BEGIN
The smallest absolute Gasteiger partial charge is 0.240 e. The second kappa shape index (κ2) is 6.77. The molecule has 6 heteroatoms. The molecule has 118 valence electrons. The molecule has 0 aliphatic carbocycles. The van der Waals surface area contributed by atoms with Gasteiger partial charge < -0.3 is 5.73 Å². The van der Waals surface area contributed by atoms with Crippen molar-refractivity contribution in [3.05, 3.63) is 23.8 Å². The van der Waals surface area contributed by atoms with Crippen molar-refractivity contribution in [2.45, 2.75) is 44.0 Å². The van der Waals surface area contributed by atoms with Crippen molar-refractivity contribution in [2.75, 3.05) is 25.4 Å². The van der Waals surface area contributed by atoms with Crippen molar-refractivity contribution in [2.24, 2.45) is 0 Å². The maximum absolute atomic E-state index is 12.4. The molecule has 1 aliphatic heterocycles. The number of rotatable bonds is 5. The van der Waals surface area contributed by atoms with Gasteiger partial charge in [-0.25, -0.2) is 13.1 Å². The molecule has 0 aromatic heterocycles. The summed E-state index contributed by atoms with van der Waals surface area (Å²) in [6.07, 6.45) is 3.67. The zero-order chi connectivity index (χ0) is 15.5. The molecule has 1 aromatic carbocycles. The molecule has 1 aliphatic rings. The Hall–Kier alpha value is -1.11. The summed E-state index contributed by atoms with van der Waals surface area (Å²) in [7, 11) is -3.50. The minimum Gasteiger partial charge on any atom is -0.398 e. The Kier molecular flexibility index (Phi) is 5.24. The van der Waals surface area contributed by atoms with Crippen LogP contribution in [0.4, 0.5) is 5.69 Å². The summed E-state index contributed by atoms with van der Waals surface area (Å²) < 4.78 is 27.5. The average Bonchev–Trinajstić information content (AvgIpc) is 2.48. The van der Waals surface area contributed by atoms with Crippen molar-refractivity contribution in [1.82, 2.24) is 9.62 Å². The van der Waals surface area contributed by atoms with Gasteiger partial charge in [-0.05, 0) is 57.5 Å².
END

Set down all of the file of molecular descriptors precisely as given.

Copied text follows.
The smallest absolute Gasteiger partial charge is 0.240 e. The second kappa shape index (κ2) is 6.77. The molecule has 6 heteroatoms. The molecule has 118 valence electrons. The molecule has 0 aliphatic carbocycles. The van der Waals surface area contributed by atoms with Gasteiger partial charge < -0.3 is 5.73 Å². The van der Waals surface area contributed by atoms with Crippen molar-refractivity contribution in [3.05, 3.63) is 23.8 Å². The van der Waals surface area contributed by atoms with Crippen molar-refractivity contribution in [2.45, 2.75) is 44.0 Å². The van der Waals surface area contributed by atoms with Crippen molar-refractivity contribution in [2.75, 3.05) is 25.4 Å². The van der Waals surface area contributed by atoms with Crippen molar-refractivity contribution in [2.24, 2.45) is 0 Å². The maximum absolute atomic E-state index is 12.4. The molecule has 1 aliphatic heterocycles. The number of rotatable bonds is 5. The van der Waals surface area contributed by atoms with Gasteiger partial charge in [-0.25, -0.2) is 13.1 Å². The molecule has 0 aromatic heterocycles. The summed E-state index contributed by atoms with van der Waals surface area (Å²) in [6.07, 6.45) is 3.67. The zero-order chi connectivity index (χ0) is 15.5. The molecule has 1 aromatic carbocycles. The molecule has 1 aliphatic rings. The Hall–Kier alpha value is -1.11. The summed E-state index contributed by atoms with van der Waals surface area (Å²) in [7, 11) is -3.50. The minimum Gasteiger partial charge on any atom is -0.398 e. The Kier molecular flexibility index (Phi) is 5.24. The van der Waals surface area contributed by atoms with Crippen LogP contribution in [0.4, 0.5) is 5.69 Å². The summed E-state index contributed by atoms with van der Waals surface area (Å²) < 4.78 is 27.5. The average Bonchev–Trinajstić information content (AvgIpc) is 2.48. The van der Waals surface area contributed by atoms with Crippen molar-refractivity contribution in [1.82, 2.24) is 9.62 Å². The van der Waals surface area contributed by atoms with Gasteiger partial charge in [-0.05, 0) is 57.5 Å².